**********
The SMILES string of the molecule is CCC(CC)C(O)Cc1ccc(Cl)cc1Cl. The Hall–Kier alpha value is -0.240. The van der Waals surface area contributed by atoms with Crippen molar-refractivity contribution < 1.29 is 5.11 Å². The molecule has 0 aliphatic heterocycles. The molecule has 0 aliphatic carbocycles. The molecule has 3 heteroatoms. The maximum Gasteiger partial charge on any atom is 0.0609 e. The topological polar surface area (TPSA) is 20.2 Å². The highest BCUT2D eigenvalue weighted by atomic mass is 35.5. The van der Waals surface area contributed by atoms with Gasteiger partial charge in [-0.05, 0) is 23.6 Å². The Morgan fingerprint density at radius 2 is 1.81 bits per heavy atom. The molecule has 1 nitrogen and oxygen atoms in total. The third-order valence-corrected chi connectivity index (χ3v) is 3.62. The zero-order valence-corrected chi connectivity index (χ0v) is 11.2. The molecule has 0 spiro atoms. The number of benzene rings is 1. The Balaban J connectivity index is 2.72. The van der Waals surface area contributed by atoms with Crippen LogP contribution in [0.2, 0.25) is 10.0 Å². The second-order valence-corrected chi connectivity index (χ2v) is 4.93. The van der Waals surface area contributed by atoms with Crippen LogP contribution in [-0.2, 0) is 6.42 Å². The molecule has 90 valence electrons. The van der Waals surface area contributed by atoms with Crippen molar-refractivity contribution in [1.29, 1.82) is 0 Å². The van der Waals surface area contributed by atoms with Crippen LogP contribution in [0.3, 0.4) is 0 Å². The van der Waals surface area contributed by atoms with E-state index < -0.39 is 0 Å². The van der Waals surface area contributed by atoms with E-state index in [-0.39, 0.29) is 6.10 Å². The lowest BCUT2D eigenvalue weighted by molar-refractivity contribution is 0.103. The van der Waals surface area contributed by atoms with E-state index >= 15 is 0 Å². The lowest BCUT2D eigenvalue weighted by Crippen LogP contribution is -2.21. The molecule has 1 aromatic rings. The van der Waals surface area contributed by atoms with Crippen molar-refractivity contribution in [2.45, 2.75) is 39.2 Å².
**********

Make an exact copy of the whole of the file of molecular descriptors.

The SMILES string of the molecule is CCC(CC)C(O)Cc1ccc(Cl)cc1Cl. The Hall–Kier alpha value is -0.240. The van der Waals surface area contributed by atoms with Crippen molar-refractivity contribution < 1.29 is 5.11 Å². The molecule has 0 aliphatic heterocycles. The molecule has 0 aliphatic carbocycles. The molecule has 3 heteroatoms. The maximum Gasteiger partial charge on any atom is 0.0609 e. The topological polar surface area (TPSA) is 20.2 Å². The highest BCUT2D eigenvalue weighted by atomic mass is 35.5. The van der Waals surface area contributed by atoms with Gasteiger partial charge in [-0.05, 0) is 23.6 Å². The Morgan fingerprint density at radius 2 is 1.81 bits per heavy atom. The molecule has 1 nitrogen and oxygen atoms in total. The third-order valence-corrected chi connectivity index (χ3v) is 3.62. The zero-order valence-corrected chi connectivity index (χ0v) is 11.2. The molecule has 0 spiro atoms. The number of benzene rings is 1. The Balaban J connectivity index is 2.72. The van der Waals surface area contributed by atoms with Crippen LogP contribution in [0.2, 0.25) is 10.0 Å². The second-order valence-corrected chi connectivity index (χ2v) is 4.93. The van der Waals surface area contributed by atoms with Crippen LogP contribution in [-0.2, 0) is 6.42 Å². The molecule has 90 valence electrons. The van der Waals surface area contributed by atoms with Crippen molar-refractivity contribution in [1.29, 1.82) is 0 Å². The van der Waals surface area contributed by atoms with Crippen LogP contribution in [0.3, 0.4) is 0 Å². The van der Waals surface area contributed by atoms with E-state index < -0.39 is 0 Å². The van der Waals surface area contributed by atoms with E-state index in [-0.39, 0.29) is 6.10 Å². The lowest BCUT2D eigenvalue weighted by molar-refractivity contribution is 0.103. The van der Waals surface area contributed by atoms with E-state index >= 15 is 0 Å². The lowest BCUT2D eigenvalue weighted by Crippen LogP contribution is -2.21. The molecule has 1 aromatic rings. The van der Waals surface area contributed by atoms with Crippen molar-refractivity contribution in [2.45, 2.75) is 39.2 Å².